A veteran at leaking, since 1996
There's at least one site that has stood the test of time (relative to the Internet) when it comes to leaking online.
Cryptome.org has been live since 1996. It is billed as a secret-spilling site that "welcomes documents" that are "prohibited" from release by "governments worldwide," including classified material. It doesn't vet information and makes no effort to explain documents that are uploaded. It has been criticized for making e-mail addresses and other identifying information available with only a few keystrokes.
Recently, Cryptome republished a set of racy e-mails originally uploaded to Flickr that suggested an affair between the Obama administration's nominee to be the next U.S. ambassador to Iraq and a Wall Street Journal reporter.
In 2010, the site reportedly leaked internal documents about Microsoft guidelines for how the company can provide user data to law enforcement. Wired magazine reported that Microsoft managed to get the site shut down.
Cryptome upset the Department of Homeland Security by publishing a document about security at the Democratic National Convention, CNET reported in 2004.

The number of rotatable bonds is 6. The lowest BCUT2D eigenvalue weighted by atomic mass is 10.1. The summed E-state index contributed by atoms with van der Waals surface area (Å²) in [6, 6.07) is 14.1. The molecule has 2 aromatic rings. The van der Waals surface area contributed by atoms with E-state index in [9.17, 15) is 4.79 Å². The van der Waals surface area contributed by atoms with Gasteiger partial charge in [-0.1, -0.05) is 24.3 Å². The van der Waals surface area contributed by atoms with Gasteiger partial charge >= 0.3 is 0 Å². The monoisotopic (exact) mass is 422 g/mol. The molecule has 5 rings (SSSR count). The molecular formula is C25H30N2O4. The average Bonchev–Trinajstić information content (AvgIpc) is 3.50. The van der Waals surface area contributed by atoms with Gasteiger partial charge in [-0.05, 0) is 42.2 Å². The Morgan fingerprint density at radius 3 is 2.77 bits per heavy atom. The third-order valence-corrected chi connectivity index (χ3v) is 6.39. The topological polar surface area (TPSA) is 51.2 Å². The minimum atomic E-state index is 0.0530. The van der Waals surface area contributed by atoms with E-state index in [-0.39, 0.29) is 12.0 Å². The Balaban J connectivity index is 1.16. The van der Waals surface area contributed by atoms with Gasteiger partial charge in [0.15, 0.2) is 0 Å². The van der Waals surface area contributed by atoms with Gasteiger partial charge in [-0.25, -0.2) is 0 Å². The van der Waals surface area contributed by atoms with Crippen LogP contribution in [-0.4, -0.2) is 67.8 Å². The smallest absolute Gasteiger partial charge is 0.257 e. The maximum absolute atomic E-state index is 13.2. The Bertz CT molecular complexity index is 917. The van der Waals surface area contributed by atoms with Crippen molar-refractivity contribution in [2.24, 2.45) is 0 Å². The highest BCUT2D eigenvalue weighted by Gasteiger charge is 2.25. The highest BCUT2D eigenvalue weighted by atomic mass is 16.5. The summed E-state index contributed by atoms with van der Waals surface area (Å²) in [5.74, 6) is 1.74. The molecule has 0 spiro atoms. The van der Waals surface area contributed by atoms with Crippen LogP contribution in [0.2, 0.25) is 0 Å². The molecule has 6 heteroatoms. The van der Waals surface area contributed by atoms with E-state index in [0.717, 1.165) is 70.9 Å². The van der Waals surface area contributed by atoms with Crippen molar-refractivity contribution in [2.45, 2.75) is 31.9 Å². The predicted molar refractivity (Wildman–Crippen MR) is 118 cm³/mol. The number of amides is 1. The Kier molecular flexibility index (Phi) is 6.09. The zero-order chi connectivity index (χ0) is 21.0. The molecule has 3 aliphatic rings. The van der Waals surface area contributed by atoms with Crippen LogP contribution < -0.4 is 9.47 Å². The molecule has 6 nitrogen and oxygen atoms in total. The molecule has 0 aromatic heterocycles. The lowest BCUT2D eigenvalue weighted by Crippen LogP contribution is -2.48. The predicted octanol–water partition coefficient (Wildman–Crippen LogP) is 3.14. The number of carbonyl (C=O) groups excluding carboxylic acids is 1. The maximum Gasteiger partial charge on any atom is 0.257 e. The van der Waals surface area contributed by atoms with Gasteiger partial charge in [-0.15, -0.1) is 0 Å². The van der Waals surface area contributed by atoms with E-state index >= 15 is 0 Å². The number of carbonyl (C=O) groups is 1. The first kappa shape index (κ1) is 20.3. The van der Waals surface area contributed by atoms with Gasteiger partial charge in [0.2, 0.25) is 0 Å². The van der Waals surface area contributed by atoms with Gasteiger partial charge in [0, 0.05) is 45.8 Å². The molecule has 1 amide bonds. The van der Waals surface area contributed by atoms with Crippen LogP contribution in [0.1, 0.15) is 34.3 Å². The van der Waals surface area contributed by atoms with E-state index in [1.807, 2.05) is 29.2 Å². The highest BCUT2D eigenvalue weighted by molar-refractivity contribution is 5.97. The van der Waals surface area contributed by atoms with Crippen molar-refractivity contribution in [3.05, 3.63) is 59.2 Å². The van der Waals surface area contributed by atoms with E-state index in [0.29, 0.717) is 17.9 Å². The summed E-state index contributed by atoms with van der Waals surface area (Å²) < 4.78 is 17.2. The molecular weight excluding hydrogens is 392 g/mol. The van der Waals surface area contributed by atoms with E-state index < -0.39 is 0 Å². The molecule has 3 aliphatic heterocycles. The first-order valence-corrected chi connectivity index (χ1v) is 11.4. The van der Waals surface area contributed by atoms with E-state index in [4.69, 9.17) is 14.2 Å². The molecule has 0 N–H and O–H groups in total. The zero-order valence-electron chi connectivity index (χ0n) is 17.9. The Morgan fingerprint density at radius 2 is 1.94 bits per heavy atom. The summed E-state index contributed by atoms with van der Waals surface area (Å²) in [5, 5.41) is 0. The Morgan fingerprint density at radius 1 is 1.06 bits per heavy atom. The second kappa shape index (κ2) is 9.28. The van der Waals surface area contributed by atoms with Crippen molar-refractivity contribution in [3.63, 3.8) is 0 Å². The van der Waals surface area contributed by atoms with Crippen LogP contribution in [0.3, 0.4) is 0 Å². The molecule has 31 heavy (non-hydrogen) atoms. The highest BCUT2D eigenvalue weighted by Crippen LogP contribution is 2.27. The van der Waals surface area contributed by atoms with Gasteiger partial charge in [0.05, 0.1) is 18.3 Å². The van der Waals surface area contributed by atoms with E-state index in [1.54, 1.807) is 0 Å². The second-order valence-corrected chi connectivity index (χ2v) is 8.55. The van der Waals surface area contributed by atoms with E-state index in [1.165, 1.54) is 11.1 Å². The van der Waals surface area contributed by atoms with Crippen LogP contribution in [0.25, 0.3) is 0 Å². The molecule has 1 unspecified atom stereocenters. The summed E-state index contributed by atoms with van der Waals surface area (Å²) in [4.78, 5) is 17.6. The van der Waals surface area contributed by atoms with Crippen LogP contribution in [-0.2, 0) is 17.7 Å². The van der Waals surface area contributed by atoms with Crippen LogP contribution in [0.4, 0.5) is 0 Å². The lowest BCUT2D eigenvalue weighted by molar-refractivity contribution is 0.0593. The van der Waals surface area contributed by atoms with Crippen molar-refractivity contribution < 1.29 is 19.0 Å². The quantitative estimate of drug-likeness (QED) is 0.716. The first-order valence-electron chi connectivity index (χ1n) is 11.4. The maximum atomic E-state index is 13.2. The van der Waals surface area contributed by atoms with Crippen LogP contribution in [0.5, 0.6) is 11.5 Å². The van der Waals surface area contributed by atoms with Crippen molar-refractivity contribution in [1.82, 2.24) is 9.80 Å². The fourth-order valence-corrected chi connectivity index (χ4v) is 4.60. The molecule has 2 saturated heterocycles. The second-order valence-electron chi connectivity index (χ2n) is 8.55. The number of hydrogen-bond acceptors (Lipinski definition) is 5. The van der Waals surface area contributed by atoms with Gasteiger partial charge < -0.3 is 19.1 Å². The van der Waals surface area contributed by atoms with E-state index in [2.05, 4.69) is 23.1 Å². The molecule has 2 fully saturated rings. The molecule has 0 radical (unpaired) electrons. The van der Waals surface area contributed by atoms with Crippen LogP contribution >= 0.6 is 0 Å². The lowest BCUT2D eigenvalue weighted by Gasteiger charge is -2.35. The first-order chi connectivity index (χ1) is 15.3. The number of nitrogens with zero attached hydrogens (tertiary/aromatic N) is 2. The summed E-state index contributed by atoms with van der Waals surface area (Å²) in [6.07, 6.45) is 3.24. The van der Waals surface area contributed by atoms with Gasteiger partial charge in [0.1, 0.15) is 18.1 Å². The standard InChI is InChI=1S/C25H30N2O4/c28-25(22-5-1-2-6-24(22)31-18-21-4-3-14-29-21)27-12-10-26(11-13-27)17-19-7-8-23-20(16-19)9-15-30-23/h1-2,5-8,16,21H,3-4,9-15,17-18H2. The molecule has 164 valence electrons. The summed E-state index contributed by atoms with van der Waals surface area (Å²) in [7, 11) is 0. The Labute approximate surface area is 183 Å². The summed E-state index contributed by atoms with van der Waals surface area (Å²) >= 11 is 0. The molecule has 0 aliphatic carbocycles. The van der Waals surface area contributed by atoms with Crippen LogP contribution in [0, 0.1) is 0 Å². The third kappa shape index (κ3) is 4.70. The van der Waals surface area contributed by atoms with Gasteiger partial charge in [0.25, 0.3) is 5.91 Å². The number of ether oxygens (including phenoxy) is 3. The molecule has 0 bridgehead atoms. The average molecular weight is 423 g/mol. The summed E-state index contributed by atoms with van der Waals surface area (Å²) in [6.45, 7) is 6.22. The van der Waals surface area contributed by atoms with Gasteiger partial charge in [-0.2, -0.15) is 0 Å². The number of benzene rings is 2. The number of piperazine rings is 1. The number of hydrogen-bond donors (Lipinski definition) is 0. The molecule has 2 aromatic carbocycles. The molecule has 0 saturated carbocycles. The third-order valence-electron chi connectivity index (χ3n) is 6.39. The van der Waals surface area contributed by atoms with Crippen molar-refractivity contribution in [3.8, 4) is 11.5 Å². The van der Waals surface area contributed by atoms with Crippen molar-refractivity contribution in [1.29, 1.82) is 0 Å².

New York architect John Young runs the site. Now in his 70s, Young is considered the grandfather of leaking online, a swami in the art of cryptography, data sharing and deciphering code. He told CNN that the site has never vetted information it posts.
"We don't promise what we are doing is true. We want the public to decide," Young said. "We don't trust authenticators of any kind. It's another form of control to authenticate."
He worked with Assange in the early days of WikiLeaks.
"People in government and others may be upset, but we can't stop the leaks," said Young. "They can blame journalists or us but we aren't the problem. The problem is people inside organizations who are leakers and want this information out, and they're going to keep doing it."
Young said he isn't afraid to continue posting leaks in light of the prosecution of U.S. Army intelligence analyst Bradley Manning. Manning has been behind bars for more than two years and faces life in prison if found guilty in a court-martial proceeding on charges of stealing classified material. Information Manning is suspected of taking was published on WikiLeaks.
"There is a lot of smoke and lightning about Manning; there's not much that's going to be done to him," Young said.
The Manning case, and controversy surrounding Assange and global media coverage of the antics of Anonymous, the hacker collective, have driven more eyeballs to Cryptome, Young said.
"We're glad that Julian got famous because it brought us attention, but we're happy to take a back seat to much of that attention," said Young.
Cryptome is going to continue to publish documents. "What is the alternative?" Young asked. "That information not get out there?"
"You can call us radical, you can call it whatever you like," he said. "But we've been here much longer than WikiLeaks and we'll be here long after."
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